That’s the conclusion of a remarkable study titled "The Intergenerational Transmission of Anxiety: A Children-of-Twins Study" by Thalia C. Eley, Ph.D., of Kings College London and colleagues at institutions in the United States and Sweden. The study was published in AJP in Advance.
Researchers used data from the Twin and Offspring Study of Sweden comprising information on 387 monozygotic twin families and 489 dizygotic twin families. Parental anxious personality was self-reported by twins using 20 items from the Karolinska Scales of Personality. Offspring anxiety symptoms were measured using items from the Child Behavior Checklist (30). Twins, their spouses, and offspring all reported on offspring behavior over the previous six months. A method of statistical analysis called Structural Equation Modeling allowed the researchers to quantify the effects of additive genetic, common environmental—that is, nongenetic effects that make members of a nuclear family similar to one another—and nonshared environmental effects (which make members of a family different from one another) of parental anxiety.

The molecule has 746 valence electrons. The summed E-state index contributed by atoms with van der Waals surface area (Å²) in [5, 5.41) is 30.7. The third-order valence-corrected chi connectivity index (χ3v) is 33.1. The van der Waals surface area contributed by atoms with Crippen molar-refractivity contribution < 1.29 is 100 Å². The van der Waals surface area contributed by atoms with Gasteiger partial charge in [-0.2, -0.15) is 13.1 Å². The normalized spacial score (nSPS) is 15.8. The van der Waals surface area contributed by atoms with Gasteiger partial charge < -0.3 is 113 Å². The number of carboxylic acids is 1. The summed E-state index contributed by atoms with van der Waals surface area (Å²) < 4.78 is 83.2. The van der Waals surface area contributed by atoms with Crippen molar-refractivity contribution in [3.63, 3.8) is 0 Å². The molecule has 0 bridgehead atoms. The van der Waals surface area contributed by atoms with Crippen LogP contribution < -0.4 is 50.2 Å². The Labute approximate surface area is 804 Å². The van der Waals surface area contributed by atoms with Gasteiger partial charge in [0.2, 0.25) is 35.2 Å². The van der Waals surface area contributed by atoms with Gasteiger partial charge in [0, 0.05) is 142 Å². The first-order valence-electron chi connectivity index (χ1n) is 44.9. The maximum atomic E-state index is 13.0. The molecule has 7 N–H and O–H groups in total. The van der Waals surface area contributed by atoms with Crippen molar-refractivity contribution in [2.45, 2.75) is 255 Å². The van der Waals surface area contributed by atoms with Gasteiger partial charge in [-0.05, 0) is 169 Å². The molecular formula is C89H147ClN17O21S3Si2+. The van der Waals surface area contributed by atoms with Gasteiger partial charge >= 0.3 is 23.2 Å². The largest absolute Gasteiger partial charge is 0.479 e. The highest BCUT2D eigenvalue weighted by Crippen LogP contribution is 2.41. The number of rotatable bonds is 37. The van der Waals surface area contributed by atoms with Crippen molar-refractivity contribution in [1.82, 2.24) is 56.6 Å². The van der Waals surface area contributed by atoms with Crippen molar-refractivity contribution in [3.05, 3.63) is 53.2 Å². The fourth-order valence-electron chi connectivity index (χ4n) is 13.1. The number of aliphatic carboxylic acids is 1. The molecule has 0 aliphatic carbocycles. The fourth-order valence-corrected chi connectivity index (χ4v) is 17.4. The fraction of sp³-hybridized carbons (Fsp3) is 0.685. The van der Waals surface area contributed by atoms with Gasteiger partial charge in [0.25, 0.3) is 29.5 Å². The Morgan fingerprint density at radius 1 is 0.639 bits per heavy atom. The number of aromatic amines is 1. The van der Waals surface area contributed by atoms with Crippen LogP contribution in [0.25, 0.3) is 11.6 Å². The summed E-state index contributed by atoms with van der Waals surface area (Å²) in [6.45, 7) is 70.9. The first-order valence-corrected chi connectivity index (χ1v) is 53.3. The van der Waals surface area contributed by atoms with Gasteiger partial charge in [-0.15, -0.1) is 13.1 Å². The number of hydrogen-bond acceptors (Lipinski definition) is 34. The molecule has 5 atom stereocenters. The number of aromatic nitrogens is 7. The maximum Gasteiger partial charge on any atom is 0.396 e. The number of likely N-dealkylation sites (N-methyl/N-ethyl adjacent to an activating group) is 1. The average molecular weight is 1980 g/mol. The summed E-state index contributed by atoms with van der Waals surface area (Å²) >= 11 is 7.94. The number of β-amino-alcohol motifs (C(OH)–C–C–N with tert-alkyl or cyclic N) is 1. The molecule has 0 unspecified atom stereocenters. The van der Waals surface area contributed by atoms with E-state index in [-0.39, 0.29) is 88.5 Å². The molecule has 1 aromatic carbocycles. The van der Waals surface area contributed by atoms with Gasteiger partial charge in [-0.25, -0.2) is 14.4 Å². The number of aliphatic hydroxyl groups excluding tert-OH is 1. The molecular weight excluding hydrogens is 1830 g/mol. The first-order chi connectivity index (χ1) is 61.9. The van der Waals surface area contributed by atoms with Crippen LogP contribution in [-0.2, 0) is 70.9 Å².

For both anxiety and neuroticism, the models provide support for significant direct environmental transmission from parents to their adolescent offspring. In contrast, there was no evidence of significant genetic transmission, according to the report.
Robert Freedman, M.D., editor of the American Journal of Psychiatry, told Psychiatric News, “This study is a landmark, because it is the first to clearly establish the early transmission of anxiety symptoms from parents to children, not through their shared genetic background, but rather from the way in which anxious parents raise their children. Parents who are anxious can now be counseled and educated on ways to minimize the impact of their anxiety on the child's development.”
For related information, see the Psychiatric News article “CBT for Child Anxiety May Confer Long-Term Protection From Suicidality.”
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